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Ubiquitous computing

Ubiquitous computing
Ubiquitous computing (ubicomp) is a concept in software engineering and computer science where computing is made to appear everywhere and anywhere. In contrast to desktop computing, ubiquitous computing can occur using any device, in any location, and in any format. A user interacts with the computer, which can exist in many different forms, including laptop computers, tablets and terminals in everyday objects such as a fridge or a pair of glasses. The underlying technologies to support ubiquitous computing include Internet, advanced middleware, operating system, mobile code, sensors, microprocessors, new I/O and user interfaces, networks, mobile protocols, location and positioning and new materials. This new paradigm is also described as pervasive computing, ambient intelligence,[1] ambient media[2] or 'everyware'.[3] Each term emphasizes slightly different aspects. Core concepts[edit] Dust: miniaturized devices can be without visual output displays, e.g. Layer 1: task management layer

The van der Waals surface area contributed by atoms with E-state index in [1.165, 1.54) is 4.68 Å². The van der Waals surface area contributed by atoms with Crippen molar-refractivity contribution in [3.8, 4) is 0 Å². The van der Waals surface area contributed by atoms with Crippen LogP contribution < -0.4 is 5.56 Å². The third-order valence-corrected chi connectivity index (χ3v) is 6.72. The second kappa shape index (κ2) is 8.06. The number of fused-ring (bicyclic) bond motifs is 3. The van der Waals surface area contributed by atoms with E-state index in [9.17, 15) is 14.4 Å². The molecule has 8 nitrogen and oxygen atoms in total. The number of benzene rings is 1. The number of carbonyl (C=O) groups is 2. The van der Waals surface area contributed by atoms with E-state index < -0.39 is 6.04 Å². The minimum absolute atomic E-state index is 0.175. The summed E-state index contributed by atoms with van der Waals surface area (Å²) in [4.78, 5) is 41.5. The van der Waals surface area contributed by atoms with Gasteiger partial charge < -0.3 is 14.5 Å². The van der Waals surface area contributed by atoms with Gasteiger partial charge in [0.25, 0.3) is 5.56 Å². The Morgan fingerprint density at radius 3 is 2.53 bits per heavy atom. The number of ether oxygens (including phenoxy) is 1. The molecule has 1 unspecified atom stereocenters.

http://en.wikipedia.org/wiki/Ubiquitous_computing

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Human-centered computing (discipline) Human-centered computing (HCC) is a broadly defined interdisciplinary buzzword concerned with computing and computational artifacts as they relate to the human condition. Researchers and practitioners who affiliate themselves with human-centered computing usually come from one or more of the following disciplines: human factors, computer science, sociology, psychology, cognitive science, anthropology, communication studies, graphic design, science and technology studies, and industrial design. The term "human-centered computing" originates from Rob Kling and Susan Leigh Star in the paper "Human Centered Systems in the Perspective of Organizational and Social Informatics".[1] According to Kling and Star, the key feature of human-centered computing systems is that "knowledge of human users and the social context in which systems are expected to operate become integrated into the computer science agenda, even at the earliest stages of research and development." Career[edit]